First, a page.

FLAT-EARTHERS were left shocked, confused and angry after a Nasa astronaut posted a photo of Earth from space.
The impressive but unusual image was posted by seasoned space hero Jessica Meir, who captured our blue planet from the International Space Station.
US astronaut Meir is currently on board the ISS, and snapped the curvature of Earth through a space station window.
She posted the image to Twitter to show off her lofty view, but quickly drew the ire of conspiracy theorists.
Many of those replying were Flat-Earthers – people who believe that the Earth is flat, not spherical.
"Imagine lying to billions of people and pretending to be an astronaut. Your life must really suck," wrote one angry Twitter user.
Most of the Flat-Earthers replying accused Meir of capturing the image using a special type of curved lens.
"Why do you guys always use fish eye lenses," moaned one.
Another said: "Yes. That's fish eye lens. Make earth looks like round. Actually, the earth is Flat!"
And one added: "Nice try with the fish eye, but it's flat."
Some were simply in disbelief that you can photograph the entire Earth from near-Earth orbit.
"So from 400km above the earth you can view the whole round earth? Yeah very believable," an angry Twitter user wrote.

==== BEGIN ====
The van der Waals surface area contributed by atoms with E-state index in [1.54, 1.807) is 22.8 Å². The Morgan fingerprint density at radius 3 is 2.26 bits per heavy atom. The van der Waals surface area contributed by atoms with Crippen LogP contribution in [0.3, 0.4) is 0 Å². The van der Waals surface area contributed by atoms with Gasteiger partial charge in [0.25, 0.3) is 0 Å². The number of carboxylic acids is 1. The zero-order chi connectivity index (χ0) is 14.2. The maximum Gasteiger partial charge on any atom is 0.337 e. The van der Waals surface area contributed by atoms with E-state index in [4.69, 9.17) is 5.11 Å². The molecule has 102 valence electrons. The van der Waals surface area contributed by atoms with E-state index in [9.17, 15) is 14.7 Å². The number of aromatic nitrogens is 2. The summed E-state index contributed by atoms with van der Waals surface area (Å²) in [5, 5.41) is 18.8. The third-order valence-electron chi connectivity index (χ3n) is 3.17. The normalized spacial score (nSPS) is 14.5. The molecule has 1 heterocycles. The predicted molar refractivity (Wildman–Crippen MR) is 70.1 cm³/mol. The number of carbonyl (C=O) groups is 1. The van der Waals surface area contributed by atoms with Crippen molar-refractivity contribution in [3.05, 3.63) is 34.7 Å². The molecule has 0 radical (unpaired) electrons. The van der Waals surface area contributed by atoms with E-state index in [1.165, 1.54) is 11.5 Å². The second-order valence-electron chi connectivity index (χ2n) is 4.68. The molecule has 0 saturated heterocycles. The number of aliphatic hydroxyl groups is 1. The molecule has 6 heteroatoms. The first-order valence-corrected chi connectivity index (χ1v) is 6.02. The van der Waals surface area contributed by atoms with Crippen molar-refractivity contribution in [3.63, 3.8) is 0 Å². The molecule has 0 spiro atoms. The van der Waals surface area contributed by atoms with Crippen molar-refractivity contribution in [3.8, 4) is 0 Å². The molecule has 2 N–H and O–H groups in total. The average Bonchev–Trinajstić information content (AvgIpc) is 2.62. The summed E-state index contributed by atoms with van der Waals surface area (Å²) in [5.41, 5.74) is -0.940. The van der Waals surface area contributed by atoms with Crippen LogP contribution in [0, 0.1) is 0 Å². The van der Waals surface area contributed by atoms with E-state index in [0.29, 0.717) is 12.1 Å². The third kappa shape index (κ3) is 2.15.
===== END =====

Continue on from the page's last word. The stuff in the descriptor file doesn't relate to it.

Flat Earth – the key facts
Here’s what you need to know…
- The Flat Earth model is an outdated and disproven view that Earth is a flat plane or disk
- Flat Earth theories were widely believed throughout Ancient Greece, the Bronze Age and Iron Age, and even through to the 17th century in China
- The idea of a spherical Earth first appeared with Pyhtagoras in the 6th century BC, and Aristotle provided evidence for the theory in 330 BC
- Earth's spherical shape is now proven and has been widely documented by scientists around the world
- Internet conspiracy theories have led to a modern resurgence in Flat Earth belief
- Social media sites like YouTube, Facebook and Twitter have struggled to limit the reach of these disproven theories
Flat Earth theories have been widely discredited for centuries.
But the rise of the internet and social media has allowed conspiracy theories to flourish.
Tech firms are now trying to crack down on the spread of Flat Earth misinformation – but their efforts clearly haven't swayed these paranoid Twitter users.
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In other news, Flat-Earthers claimed last year's lunar eclipse was fake – and said an "invisible satellite" was to blame.
Loony stargazers believe the world will end after series of four consecutive lunar eclipses.
And YouTube conspiracy theorist Paul Begley predicted there was a small chance the world would end during last year's eclipse.
What do you make of Flat-Earthers? Let us know in the comments!
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